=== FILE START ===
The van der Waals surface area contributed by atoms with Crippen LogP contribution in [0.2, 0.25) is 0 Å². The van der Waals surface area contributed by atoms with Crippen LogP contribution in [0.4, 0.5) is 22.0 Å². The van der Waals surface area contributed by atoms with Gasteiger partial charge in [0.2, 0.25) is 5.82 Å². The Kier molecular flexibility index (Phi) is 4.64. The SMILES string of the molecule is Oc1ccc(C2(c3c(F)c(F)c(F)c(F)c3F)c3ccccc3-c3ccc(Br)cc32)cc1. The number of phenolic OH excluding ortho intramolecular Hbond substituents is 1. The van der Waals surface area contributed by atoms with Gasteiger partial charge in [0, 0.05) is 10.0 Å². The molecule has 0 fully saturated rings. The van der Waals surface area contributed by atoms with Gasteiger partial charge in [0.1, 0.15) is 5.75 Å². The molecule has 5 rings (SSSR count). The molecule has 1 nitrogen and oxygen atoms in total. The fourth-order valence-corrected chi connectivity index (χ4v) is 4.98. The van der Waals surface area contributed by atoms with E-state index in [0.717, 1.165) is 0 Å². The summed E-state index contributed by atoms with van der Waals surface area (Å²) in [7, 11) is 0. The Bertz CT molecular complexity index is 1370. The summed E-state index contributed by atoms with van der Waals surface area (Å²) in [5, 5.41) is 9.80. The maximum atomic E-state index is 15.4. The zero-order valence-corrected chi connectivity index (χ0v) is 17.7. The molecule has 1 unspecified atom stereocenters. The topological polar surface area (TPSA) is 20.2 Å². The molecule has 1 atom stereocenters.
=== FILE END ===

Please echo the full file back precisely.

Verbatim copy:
The van der Waals surface area contributed by atoms with Crippen LogP contribution in [0.2, 0.25) is 0 Å². The van der Waals surface area contributed by atoms with Crippen LogP contribution in [0.4, 0.5) is 22.0 Å². The van der Waals surface area contributed by atoms with Gasteiger partial charge in [0.2, 0.25) is 5.82 Å². The Kier molecular flexibility index (Phi) is 4.64. The SMILES string of the molecule is Oc1ccc(C2(c3c(F)c(F)c(F)c(F)c3F)c3ccccc3-c3ccc(Br)cc32)cc1. The number of phenolic OH excluding ortho intramolecular Hbond substituents is 1. The van der Waals surface area contributed by atoms with Gasteiger partial charge in [0, 0.05) is 10.0 Å². The molecule has 0 fully saturated rings. The van der Waals surface area contributed by atoms with Gasteiger partial charge in [0.1, 0.15) is 5.75 Å². The molecule has 5 rings (SSSR count). The molecule has 1 nitrogen and oxygen atoms in total. The fourth-order valence-corrected chi connectivity index (χ4v) is 4.98. The van der Waals surface area contributed by atoms with E-state index in [0.717, 1.165) is 0 Å². The summed E-state index contributed by atoms with van der Waals surface area (Å²) in [7, 11) is 0. The Bertz CT molecular complexity index is 1370. The summed E-state index contributed by atoms with van der Waals surface area (Å²) in [5, 5.41) is 9.80. The maximum atomic E-state index is 15.4. The zero-order valence-corrected chi connectivity index (χ0v) is 17.7. The molecule has 1 unspecified atom stereocenters. The topological polar surface area (TPSA) is 20.2 Å². The molecule has 1 atom stereocenters.